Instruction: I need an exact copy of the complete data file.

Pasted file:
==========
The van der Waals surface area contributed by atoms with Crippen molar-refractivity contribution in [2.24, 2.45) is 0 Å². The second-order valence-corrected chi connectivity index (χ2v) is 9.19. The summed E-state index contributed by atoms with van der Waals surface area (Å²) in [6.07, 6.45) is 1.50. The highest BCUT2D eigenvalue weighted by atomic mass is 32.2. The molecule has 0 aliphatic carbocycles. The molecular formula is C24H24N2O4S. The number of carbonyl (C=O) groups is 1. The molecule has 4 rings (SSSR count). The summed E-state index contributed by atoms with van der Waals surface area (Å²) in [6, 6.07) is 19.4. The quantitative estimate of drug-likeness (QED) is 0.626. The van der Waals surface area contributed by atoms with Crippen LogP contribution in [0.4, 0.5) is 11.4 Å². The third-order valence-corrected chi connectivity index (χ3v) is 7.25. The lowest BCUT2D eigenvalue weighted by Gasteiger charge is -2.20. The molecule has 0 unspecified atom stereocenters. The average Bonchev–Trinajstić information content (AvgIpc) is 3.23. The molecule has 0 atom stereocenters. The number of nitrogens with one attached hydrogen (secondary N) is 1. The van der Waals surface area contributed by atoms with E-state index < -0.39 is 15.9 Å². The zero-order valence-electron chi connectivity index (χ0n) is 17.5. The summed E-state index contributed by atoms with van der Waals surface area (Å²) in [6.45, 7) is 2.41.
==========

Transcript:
The van der Waals surface area contributed by atoms with Crippen molar-refractivity contribution in [2.24, 2.45) is 0 Å². The second-order valence-corrected chi connectivity index (χ2v) is 9.19. The summed E-state index contributed by atoms with van der Waals surface area (Å²) in [6.07, 6.45) is 1.50. The highest BCUT2D eigenvalue weighted by atomic mass is 32.2. The molecule has 0 aliphatic carbocycles. The molecular formula is C24H24N2O4S. The number of carbonyl (C=O) groups is 1. The molecule has 4 rings (SSSR count). The summed E-state index contributed by atoms with van der Waals surface area (Å²) in [6, 6.07) is 19.4. The quantitative estimate of drug-likeness (QED) is 0.626. The van der Waals surface area contributed by atoms with Crippen LogP contribution in [0.4, 0.5) is 11.4 Å². The third-order valence-corrected chi connectivity index (χ3v) is 7.25. The lowest BCUT2D eigenvalue weighted by Gasteiger charge is -2.20. The molecule has 0 unspecified atom stereocenters. The average Bonchev–Trinajstić information content (AvgIpc) is 3.23. The molecule has 0 atom stereocenters. The number of nitrogens with one attached hydrogen (secondary N) is 1. The van der Waals surface area contributed by atoms with E-state index < -0.39 is 15.9 Å². The zero-order valence-electron chi connectivity index (χ0n) is 17.5. The summed E-state index contributed by atoms with van der Waals surface area (Å²) in [6.45, 7) is 2.41.